But our paying public is different. One of the main reasons why they perceive us as being elitist is that they don’t understand how in the world we do what we do. For them playing a violin is alchemy! Give them a violin and it would be a miracle on the level of the loaves and fishes if one in ten even held it the right way. Then, starting in 1945, for at least two full generations those few Joe and Josephine Averages who actually were interested in classical music were constantly subjected to music that they just …….. loathed. There is no other way to put it. Of course, whenever they objected to hearing it they were told “Well, you obviously just don’t understand! (Sniff!!!).” And we wonder why the public views classical music as elitist?
Full disclosure – I do on rare occassion run into people who claim to be huge fans of Schoenberg, Webern, Berg, and their proponents. I am always surprised and mystified when this happens, but it does happen. Obviously these people find something in the music that the rest of us fail to grasp a hold of. Either that or they are completely deluding themselves. Once again – discussion for another day. None-the-less, they are a very, very, very small (and vocal) minority of the audience I deal with regularly.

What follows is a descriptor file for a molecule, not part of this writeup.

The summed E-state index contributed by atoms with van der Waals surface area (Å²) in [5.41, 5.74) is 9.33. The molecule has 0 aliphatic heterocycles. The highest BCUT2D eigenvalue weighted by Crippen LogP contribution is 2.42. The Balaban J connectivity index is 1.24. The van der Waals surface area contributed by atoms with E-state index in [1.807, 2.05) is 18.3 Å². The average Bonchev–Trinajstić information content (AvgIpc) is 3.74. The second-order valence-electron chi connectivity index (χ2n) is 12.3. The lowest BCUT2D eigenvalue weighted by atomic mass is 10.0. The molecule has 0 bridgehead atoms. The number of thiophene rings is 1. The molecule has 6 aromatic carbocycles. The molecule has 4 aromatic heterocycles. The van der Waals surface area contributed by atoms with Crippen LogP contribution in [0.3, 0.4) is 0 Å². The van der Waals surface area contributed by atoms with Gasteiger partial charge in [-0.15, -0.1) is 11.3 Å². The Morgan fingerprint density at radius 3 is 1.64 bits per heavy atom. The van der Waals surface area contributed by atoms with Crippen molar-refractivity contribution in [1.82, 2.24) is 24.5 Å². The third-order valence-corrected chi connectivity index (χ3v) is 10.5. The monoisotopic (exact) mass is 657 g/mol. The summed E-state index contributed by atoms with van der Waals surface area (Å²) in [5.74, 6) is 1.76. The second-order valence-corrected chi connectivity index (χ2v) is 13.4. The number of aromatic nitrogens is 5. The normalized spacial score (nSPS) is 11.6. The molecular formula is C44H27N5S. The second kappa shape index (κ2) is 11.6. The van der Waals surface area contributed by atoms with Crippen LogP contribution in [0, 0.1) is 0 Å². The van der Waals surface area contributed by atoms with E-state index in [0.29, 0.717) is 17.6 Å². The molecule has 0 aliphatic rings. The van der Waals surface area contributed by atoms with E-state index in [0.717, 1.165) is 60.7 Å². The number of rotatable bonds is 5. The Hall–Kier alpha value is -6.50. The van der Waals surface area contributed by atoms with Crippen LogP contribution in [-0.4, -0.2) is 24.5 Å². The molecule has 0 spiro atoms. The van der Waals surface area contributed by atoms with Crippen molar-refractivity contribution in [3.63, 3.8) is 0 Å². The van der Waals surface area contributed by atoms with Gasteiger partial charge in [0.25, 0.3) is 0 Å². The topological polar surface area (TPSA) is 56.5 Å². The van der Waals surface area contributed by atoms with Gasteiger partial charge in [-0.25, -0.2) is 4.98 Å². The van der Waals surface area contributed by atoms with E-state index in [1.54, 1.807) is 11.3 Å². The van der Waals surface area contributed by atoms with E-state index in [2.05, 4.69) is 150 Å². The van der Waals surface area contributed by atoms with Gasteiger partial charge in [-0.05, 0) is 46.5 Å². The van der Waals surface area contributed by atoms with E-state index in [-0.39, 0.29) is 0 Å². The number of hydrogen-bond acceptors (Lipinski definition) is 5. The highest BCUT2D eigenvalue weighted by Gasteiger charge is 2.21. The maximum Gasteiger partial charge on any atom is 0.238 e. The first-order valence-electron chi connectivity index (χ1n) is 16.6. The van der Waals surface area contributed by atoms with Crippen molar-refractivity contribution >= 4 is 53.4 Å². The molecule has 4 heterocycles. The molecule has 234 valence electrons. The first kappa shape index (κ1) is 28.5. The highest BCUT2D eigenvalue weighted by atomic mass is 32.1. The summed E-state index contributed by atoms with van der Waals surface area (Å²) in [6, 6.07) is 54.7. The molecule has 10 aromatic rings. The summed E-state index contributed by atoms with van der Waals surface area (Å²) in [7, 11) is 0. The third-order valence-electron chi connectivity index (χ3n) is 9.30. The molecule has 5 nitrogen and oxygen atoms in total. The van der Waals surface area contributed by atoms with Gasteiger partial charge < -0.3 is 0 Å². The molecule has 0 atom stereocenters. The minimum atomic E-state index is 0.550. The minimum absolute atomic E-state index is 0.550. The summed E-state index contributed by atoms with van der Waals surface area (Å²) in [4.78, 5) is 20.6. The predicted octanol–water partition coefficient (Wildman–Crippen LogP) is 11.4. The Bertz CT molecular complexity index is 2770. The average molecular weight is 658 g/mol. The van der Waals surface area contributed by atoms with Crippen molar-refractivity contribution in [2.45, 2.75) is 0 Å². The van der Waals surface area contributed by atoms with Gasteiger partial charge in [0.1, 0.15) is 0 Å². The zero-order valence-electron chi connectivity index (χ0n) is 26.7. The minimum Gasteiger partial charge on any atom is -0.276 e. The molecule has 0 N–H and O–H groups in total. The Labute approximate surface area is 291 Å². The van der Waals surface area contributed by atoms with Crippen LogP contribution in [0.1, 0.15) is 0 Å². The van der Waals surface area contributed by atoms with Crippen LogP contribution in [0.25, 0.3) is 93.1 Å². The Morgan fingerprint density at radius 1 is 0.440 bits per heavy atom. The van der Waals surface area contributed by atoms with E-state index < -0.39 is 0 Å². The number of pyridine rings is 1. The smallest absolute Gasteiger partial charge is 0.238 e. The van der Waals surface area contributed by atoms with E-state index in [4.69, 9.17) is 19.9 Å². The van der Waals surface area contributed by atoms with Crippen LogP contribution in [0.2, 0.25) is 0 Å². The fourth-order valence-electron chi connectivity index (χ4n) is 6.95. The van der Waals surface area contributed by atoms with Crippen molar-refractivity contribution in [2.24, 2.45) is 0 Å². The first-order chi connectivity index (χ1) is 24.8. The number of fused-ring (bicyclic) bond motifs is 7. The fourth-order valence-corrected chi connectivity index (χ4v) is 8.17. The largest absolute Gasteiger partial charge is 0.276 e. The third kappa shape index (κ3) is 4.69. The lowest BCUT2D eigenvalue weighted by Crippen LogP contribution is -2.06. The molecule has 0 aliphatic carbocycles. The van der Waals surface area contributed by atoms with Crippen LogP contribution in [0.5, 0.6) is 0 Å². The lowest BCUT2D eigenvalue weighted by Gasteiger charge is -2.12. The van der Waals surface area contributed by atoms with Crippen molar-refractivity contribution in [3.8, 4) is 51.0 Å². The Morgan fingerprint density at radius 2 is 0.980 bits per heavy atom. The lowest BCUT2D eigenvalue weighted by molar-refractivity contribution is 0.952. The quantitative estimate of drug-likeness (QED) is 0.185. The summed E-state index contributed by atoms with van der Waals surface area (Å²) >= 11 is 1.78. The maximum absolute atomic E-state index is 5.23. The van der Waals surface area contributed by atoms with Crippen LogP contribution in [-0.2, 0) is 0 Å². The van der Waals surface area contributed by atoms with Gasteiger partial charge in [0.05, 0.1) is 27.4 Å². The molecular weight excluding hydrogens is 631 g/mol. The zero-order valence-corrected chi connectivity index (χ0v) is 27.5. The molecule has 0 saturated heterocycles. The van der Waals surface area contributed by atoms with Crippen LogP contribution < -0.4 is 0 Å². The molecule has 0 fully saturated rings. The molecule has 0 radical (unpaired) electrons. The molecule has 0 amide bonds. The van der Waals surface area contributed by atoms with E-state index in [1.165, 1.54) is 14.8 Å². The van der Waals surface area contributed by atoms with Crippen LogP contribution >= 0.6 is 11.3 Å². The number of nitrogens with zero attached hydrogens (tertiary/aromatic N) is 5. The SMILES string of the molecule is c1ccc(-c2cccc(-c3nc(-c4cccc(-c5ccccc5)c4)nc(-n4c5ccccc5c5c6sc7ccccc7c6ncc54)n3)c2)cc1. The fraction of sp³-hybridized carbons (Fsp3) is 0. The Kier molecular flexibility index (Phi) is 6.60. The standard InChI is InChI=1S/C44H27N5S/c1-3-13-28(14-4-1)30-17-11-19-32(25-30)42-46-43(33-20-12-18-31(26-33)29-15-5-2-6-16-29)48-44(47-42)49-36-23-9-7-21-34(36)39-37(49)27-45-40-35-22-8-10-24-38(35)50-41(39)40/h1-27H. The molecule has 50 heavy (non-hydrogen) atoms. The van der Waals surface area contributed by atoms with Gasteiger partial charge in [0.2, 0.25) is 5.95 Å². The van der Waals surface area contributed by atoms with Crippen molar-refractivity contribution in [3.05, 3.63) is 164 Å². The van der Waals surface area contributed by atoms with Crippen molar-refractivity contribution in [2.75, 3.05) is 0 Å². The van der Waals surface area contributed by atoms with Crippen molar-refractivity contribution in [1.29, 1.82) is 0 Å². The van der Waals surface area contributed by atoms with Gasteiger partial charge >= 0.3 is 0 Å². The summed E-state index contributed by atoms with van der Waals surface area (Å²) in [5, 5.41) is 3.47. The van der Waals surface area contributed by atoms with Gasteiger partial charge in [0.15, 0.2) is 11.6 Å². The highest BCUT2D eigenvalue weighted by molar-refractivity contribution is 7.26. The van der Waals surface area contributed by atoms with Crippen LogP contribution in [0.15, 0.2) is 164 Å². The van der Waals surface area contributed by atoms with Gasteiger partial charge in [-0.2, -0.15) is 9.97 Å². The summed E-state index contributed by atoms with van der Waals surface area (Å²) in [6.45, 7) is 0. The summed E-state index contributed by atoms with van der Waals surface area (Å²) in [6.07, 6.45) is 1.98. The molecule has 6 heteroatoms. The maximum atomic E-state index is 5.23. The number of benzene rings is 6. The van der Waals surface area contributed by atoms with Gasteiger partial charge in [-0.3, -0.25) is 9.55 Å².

Second corollary to the truth mentioned at the beginning of this post – Mr. and Mrs. Joe and Josephine Average are the people who pay our bills, and if we are intent on alienating them by programming music that makes them want to look up and emulate the art of Seppuku, then sooner or later said alienation is going to come home to roost. Or, more likely, that time is right now, in the form of the continuing paralyzing disaster that seems to have encompased a good chunk of the orchestral industry, characterized by the distinct ambivalence of the middle class to the fate of orchestras throughout this country.
Me, I’m going to go listen to some King Crimson. Much more interesting than the 2nd Viennese school ….. and better lyrics.